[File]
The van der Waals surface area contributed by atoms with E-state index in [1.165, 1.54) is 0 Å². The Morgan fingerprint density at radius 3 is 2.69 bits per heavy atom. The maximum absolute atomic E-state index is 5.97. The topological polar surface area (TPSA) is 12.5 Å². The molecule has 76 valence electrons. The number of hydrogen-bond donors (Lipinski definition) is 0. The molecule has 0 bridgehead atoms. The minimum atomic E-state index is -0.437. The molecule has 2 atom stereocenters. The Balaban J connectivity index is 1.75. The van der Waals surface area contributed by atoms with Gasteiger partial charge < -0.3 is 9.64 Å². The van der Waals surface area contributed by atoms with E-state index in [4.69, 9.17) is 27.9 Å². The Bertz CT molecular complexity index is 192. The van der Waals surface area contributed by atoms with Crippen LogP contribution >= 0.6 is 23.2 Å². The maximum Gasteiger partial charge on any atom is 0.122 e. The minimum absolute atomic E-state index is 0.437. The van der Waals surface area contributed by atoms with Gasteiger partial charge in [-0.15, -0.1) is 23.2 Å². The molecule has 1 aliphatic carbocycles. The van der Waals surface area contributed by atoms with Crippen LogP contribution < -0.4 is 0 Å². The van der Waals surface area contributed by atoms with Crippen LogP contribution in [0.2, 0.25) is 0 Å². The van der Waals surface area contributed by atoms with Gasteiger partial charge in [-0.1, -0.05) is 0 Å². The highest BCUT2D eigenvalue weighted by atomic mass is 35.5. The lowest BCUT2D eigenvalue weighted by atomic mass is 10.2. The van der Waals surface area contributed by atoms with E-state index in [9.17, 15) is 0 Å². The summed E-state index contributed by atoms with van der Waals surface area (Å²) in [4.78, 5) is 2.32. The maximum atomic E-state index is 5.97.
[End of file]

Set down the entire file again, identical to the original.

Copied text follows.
The van der Waals surface area contributed by atoms with E-state index in [1.165, 1.54) is 0 Å². The Morgan fingerprint density at radius 3 is 2.69 bits per heavy atom. The maximum absolute atomic E-state index is 5.97. The topological polar surface area (TPSA) is 12.5 Å². The molecule has 76 valence electrons. The number of hydrogen-bond donors (Lipinski definition) is 0. The molecule has 0 bridgehead atoms. The minimum atomic E-state index is -0.437. The molecule has 2 atom stereocenters. The Balaban J connectivity index is 1.75. The van der Waals surface area contributed by atoms with Gasteiger partial charge < -0.3 is 9.64 Å². The van der Waals surface area contributed by atoms with E-state index in [4.69, 9.17) is 27.9 Å². The Bertz CT molecular complexity index is 192. The van der Waals surface area contributed by atoms with Crippen LogP contribution >= 0.6 is 23.2 Å². The maximum Gasteiger partial charge on any atom is 0.122 e. The minimum absolute atomic E-state index is 0.437. The van der Waals surface area contributed by atoms with Gasteiger partial charge in [-0.15, -0.1) is 23.2 Å². The molecule has 1 aliphatic carbocycles. The van der Waals surface area contributed by atoms with Crippen LogP contribution < -0.4 is 0 Å². The van der Waals surface area contributed by atoms with Crippen LogP contribution in [0.2, 0.25) is 0 Å². The van der Waals surface area contributed by atoms with Gasteiger partial charge in [-0.1, -0.05) is 0 Å². The highest BCUT2D eigenvalue weighted by atomic mass is 35.5. The lowest BCUT2D eigenvalue weighted by atomic mass is 10.2. The van der Waals surface area contributed by atoms with E-state index in [9.17, 15) is 0 Å². The summed E-state index contributed by atoms with van der Waals surface area (Å²) in [4.78, 5) is 2.32. The maximum atomic E-state index is 5.97.